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US condemns Russian troop deployments in Venezuela

U.S. Secretary of State Michael R. Pompeo participates in a press conference with U.S. President Donald J. Trump during the NATO Foreign Ministerial in Brussels, Belgium on July 12, 2018. (U.S. State Department)

This article was originally published by Radio Free Europe/Radio Liberty and is reprinted with permission.

Washington has condemned Russia’s deployment of military forces in Venezuela, with senior U.S. officials saying the presence of Russian troops there is destabilizing a country that already faces a political and economic crisis.

“We strongly caution actors external to the Western hemisphere against deploying military assets to Venezuela, or elsewhere in the hemisphere, with the intent of establishing or expanding military operations,” U.S. national-security adviser John Bolton said in a statement released by the White House on March 29.

Speaking to reporters at the State Department after Bolton’s statement was released, U.S. special envoy for Venezuela Elliott Abrams said the U.S. estimates there are about 100 Russian military personnel in Venezuela and that their presence was “extremely pernicious.”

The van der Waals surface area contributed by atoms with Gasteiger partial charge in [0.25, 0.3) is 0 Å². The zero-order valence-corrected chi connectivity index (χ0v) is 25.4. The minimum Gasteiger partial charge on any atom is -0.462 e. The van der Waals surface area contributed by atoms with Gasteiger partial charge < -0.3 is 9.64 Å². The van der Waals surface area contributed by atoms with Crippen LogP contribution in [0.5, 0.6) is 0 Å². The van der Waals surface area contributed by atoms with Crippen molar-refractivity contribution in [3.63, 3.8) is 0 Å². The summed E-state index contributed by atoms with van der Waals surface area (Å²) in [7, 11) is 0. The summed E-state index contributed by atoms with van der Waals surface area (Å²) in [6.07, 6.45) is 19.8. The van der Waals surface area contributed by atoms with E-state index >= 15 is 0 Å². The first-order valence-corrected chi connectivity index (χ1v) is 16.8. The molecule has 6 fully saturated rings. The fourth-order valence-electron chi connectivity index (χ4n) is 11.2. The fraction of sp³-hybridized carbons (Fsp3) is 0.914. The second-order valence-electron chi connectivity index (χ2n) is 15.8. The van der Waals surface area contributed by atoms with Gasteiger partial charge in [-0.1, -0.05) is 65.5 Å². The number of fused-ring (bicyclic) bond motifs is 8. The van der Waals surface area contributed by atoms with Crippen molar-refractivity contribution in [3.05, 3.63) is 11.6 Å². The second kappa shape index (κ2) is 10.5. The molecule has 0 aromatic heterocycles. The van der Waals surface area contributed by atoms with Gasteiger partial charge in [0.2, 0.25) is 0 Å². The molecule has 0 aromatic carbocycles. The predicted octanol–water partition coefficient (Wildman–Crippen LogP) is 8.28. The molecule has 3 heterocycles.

Abrams said Russian troops in Venezuela are primarily working on the country’s Russian-made S-300 air defense systems, which may have been damaged by recent widespread power outages.

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Abrams also said the presence of several thousand Cubans, mainly in Venezuela’s intelligence services, was troubling.

As a result, Abrams said a “list of options” had been given to U.S. Secretary of State Mike Pompeo for consideration.

“I would say that there are a lot of things we can do certainly in the area of diplomacy, but there are things we can do in economic terms, in terms of sanctions,” Abrams said. “I would just say that we have options and that it would be a mistake for the Russians to think they have a free hand here — they don’t.”

The United States, Canada, and most of their European allies have been pressing Nicolas Maduro, Venezuela’s disputed president, to give up power — arguing that his reelection in 2018 was not legitimate.

Maduro is supported by his allies Russia, China, Iran, Syria, and Cuba.

President Donald Trump has joined more than 50 other countries that recognize the opposition leader in parliament, Juan Guaido, as interim president.

U.S. officials have in recent days stepped up their warnings to Russia about becoming involved militarily following the arrival in Caracas of Russian military planes carrying personnel and cargo.

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